Today’s Blog came about as a result of my regular review of recent Tax and VAT tribunal cases and this one caught my eye when I read that a first-tier VAT tribunal had decided that Anna Cook’s Ceroc dancing classes qualified for an exemption from VAT.
Private Tuition VAT rules
For any person or organisation providing private tuition there are three conditions that have to be met before their services can be considered for exemption from VAT:
- The tuition must be given by either a sole trader or member of a partnership – any tuition given by an employee or subcontractor does not qualify. Any tuition given through a limited company is also blocked from an exemption, even if the tutor is the sole director and 100% shareholder of the company.
- The tuition must be given privately – although there is no problem with group classes.
- The tuition must be in a “subject ordinarily taught in a school or university”
Private Tuition VAT Tribunal Background
Ceroc is said to derive from the French “C’est le roc” (“It’s rock”), used to describe rock n’ roll dancing in France. This style of dance is also referred to as modern jive. The Ceroc brand operates as a franchise in the UK and the Ceroc classes typically follow a similar format.
Anna Cook hosted Ceroc classes at 11 different venues in Norfolk, which were described as a “fun night out and a way of meeting members of the opposite sex”; there was a licensed bar and disc jockeys employed to play the music and each attendee paid between £5 and £8 per session. The priority was to promote “entertainment, socialising and dance tuition”.
First Tier VAT Tribunal Stand out performance
When I read the description of the dance classes, my immediate conclusion was the activity was clearly recreational and not educational, and therefore there was no VAT exemption!
My thought process was based on a string of a first-tier VAT tribunal FTT decisions in recent years that have denied the VAT exemption for, among other things, belly dancing, pilates and even yoga classes on the basis that these subjects were not ordinarily taught in a school or university.
However, on this occasion, Judge Gillett produced a shock decision in favour of Anna Cook.
Private Tuition Freestyle thinking
Judge Gillett’s explained her somewhat different line of approach with the rationale that the Ceroc moves “should be considered as being the same as teaching dance in a school or university”. He also decided that “the advertising of the event as fun and entertaining does not detract from the fact that the ultimate purpose was to teach dance.”
He also concluded that the classes had a “serious educational purpose and not, therefore, a purely recreational activity.” The appeal was allowed, meaning that Ms Cook did not need to be VAT registered between October 2010 and 16 September 2012.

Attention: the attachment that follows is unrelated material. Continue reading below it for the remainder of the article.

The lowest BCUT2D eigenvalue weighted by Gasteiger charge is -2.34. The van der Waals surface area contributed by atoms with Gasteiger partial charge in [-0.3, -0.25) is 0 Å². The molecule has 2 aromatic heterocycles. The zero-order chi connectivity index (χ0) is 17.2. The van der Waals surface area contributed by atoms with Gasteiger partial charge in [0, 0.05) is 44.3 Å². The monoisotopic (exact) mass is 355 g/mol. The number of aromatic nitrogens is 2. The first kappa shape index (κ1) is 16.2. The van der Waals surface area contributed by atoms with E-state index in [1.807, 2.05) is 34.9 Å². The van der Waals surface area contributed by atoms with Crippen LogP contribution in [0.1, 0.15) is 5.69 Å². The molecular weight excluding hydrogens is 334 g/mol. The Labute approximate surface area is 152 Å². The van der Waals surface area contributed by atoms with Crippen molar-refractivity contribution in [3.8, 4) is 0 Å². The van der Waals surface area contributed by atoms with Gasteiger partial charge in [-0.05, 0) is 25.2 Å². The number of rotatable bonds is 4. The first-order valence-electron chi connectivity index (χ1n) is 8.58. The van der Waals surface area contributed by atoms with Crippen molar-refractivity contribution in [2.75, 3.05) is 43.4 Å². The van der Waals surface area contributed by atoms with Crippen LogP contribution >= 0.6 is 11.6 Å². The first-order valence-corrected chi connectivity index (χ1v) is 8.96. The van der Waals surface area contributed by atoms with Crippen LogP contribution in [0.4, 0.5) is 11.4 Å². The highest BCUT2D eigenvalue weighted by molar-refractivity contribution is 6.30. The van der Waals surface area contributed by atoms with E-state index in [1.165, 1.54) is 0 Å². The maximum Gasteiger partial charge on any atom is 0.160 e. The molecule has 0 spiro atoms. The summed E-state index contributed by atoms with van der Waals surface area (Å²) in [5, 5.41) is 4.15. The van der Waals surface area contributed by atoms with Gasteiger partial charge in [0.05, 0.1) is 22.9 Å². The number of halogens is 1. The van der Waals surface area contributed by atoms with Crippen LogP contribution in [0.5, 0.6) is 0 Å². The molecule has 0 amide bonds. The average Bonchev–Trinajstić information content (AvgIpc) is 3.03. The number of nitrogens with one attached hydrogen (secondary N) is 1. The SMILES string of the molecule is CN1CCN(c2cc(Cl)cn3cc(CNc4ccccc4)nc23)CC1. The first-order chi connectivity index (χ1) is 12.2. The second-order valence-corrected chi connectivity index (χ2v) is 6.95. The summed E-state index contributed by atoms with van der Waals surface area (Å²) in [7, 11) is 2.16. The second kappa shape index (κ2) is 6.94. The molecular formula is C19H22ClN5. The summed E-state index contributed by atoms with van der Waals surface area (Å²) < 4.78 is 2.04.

First Tier VAT Tribunal Fancy footwork
In many scenarios, there is often a very fine line between what is considered an educational lesson, as opposed to a recreational activity. This case would be a good one to quote if any of you dance teachers out there experience HMRC challenging the VAT liability of any classes given, although as it is only a first-tier VAT tribunal decision it does not form a precedent that other judges are required to follow.
In general terms, there is no problem with the VAT exemption for sporting classes such as football coaching or tennis lessons, and general teaching in the arts; e.g. piano lessons or singing classes. However, my impression is that the Ceroc nights are stretching the boundaries to the extreme, as any basic internet search will show that by the way they’re advertised, they seem far more focused on fun rather than education. But a win is a win, so well done to Anna Cook.
The final result an own goal
This case has reminded of another case concerning VAT exemption from a year or too back involving an ex-professional football player (I’ll call him Jed). As a sole trader football coach Jed earned around £60,000 a year from his coaching work, and also made about £50,000 of merchandise sales, e.g. kits and boots, he was not VAT registered but paid a fair chunk of Income Tax.
Jed then heard that the Treasury had reduced Corporation Tax to zero to encourage small limited companies to invest and expand and with far less tax payable on dividends than being self-employed, Jed changed the status of his business to a limited company.
Unfortunately, whilst Jed was busy patting himself on the back, he completely forgot about VAT. The end result was that the company was trading over the VAT registration threshold because the £60,000 of exempt coaching fees he made as a sole trader became standard rated as a limited company. A classic example of how dangerous it can be swimming in the shark-infested waters of the nation’s favourite tax.
If you would like more detailed information on some aspect of UK Tax, send me an e-mail and I’ll be pleased to advise further.